India's Explosive Mix of Religion & Politics (speech summary)
“The very idea of India and its premise for pride revolve around religious issues,” noted Arora.
“Communalism” is another religious-political term that is often invoked in Indian public discourse. Arora says “communalism” is the means whereby Hindu nationalists cast Christians and Muslims as enemies of the Hindu-majority community.
“As part of its ‘communal’ agenda, the BJP allegedly organizes and incites communal violence, and raises divisive issues, such as ‘Islamic terrorism’, uniform civil code, and Christian conversions,” declared Arora.
At its worst, the “communal agenda” has resulted in the loss of lives and the destruction of homes and property among both Christians and Muslims. Arora argues that though religious violence has always been a part of Indian society, these acts surged after the BJP took political power in 1998.
The total of violent acts against Christians alone numbered approximately1000 in 2007, or almost three per day, Arora pointed out.
Arora detailed how the BJP’s rise to power has also resulted in discriminatory policy outcomes designed to slow conversions out of Hinduism. For example, Hindu Dalits, along with other “lower” castes, receive development resources from the government as well as favors in the job market. A Dalit who converts to Christianity or Islam, however, will lose those affirmative-action rights.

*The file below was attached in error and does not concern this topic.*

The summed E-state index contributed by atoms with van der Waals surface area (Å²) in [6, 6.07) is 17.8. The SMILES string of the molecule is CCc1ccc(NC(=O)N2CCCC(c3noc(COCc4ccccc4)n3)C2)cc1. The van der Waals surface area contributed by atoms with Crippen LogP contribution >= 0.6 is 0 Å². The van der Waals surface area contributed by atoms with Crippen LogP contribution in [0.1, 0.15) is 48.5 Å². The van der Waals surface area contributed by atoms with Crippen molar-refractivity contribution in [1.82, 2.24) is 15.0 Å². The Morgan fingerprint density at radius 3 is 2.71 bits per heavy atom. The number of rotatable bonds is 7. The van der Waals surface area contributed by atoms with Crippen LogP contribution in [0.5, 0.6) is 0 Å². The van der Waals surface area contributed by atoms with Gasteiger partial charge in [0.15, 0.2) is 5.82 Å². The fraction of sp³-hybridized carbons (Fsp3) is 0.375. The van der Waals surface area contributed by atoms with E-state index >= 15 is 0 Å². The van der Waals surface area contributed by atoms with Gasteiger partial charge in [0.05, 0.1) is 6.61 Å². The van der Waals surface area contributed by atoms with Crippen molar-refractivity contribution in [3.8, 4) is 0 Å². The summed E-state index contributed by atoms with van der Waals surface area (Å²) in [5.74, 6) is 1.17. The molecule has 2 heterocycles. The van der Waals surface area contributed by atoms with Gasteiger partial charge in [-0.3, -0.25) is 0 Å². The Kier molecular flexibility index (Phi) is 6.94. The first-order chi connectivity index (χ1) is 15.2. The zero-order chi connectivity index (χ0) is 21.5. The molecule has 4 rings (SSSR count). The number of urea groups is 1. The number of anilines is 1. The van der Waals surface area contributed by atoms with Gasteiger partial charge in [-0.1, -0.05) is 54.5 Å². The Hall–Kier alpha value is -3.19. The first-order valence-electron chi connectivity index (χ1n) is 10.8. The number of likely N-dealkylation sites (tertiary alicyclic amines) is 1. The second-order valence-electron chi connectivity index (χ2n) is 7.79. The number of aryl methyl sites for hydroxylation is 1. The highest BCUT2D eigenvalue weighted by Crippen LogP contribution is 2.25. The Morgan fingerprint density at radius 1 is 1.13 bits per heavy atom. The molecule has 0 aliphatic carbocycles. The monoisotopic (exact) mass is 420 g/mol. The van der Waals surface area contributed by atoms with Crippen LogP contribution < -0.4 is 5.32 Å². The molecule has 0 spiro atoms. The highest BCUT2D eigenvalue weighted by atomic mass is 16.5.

Of course the most important window into the religious-political tensions ought to be the news media, but Arora argues that Indian media do not always serve the public well in these matters. One issue is that Indian media do not have a religion beat, per se, and thus lack reporters with expertise. But the media often fail their publics with poor reporting and by mislabeling violent events in a way that protects the perpetrators. The media consistently label communal violence as spontaneous “riots” even when the evidence implies they were premeditated.
Arora’s presentation laid out many causes for concern, but he insists that the remedy is not to remove religion from public life. He claims that the remedy is simply to ensure that religion’s virtues come out in public life.
“After all,” Arora noted, “Mahatma Gandhi, known as the Father of the Nation, led India to win independence from the British rule through a struggle that was founded on religious beliefs.”